Bodh Gaya's Mahabodhi temple, one of Buddhism's holiest shrines, plans to provide a peaceful environment for meditation to 4,000 visiting troops of the Royal British Army, who will start arriving in the second week of January 2013.
The Bodh Gaya Temple Management Committee and the Bihar government officials are working to ensure best arrangements for the visiting troops.
"The temple management committee has decided to help them in every respect to enjoy their visit to Bodh Gaya for peace and spirituality," the Bodh Gaya Temple Management Committee secretary N Dorjee said.
Bihar Tourism Minister Sunil Kumar Pintu said on Friday that the government priority is to provide them good environment the Holy Bodhi tree behind the Mahabodhi temple to impress them to visit again.
"We will ensure that no one disturbs them during their mediation under Bodhi tree," the minister told Rediff.com in Patna.
He said that the first group of troops of the Royal British Army, all practicing Buddhists, will arrive in the second week of January in Bodh Gaya. The first group is likely to comprise of 100 to 125 troops followed by others.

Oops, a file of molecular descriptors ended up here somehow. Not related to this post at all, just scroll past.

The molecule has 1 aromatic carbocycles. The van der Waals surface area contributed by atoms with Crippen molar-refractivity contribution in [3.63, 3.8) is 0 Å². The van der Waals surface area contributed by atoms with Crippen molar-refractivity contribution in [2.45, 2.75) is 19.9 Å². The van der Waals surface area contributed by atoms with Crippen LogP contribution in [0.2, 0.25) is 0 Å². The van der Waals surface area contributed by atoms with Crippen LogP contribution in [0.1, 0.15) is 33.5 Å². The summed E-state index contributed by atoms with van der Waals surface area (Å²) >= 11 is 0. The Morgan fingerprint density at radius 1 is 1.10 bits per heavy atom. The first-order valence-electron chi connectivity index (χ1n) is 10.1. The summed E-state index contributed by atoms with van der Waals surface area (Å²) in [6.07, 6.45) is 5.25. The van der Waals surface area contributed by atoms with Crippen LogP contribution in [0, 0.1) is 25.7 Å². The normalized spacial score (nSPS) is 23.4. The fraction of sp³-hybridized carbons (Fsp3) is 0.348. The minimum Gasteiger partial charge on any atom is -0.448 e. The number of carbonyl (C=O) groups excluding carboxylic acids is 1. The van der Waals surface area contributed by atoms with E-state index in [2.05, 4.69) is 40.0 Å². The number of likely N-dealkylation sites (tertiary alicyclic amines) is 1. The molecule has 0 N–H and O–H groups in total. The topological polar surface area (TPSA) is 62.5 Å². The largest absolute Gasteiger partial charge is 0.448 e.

He said additional security forces would be deployed in Bodh Gaya in view of their visit.
He said they will be reaching Bodh Gaya from London by a special plane via New Delhi.
The minister recalled that last month when he was in London to attend World Tourism Mart, it was a mere coincidence that some officials of the British Royal Army approached him and offered to send their troops to Bodh Gaya.
He informed that state tourism department had also signed a Memorandum of Understanding with the British army that would bear all costs incurred in a 10-day tour of Buddhist places by the troops. During the tour, the troops will stay in Bodh Gaya for seven days and in the remaining days they will visit other places of Buddhist interest, including Rajgir in Bihar's Nalanda district and Sarnath in Uttar Pradesh.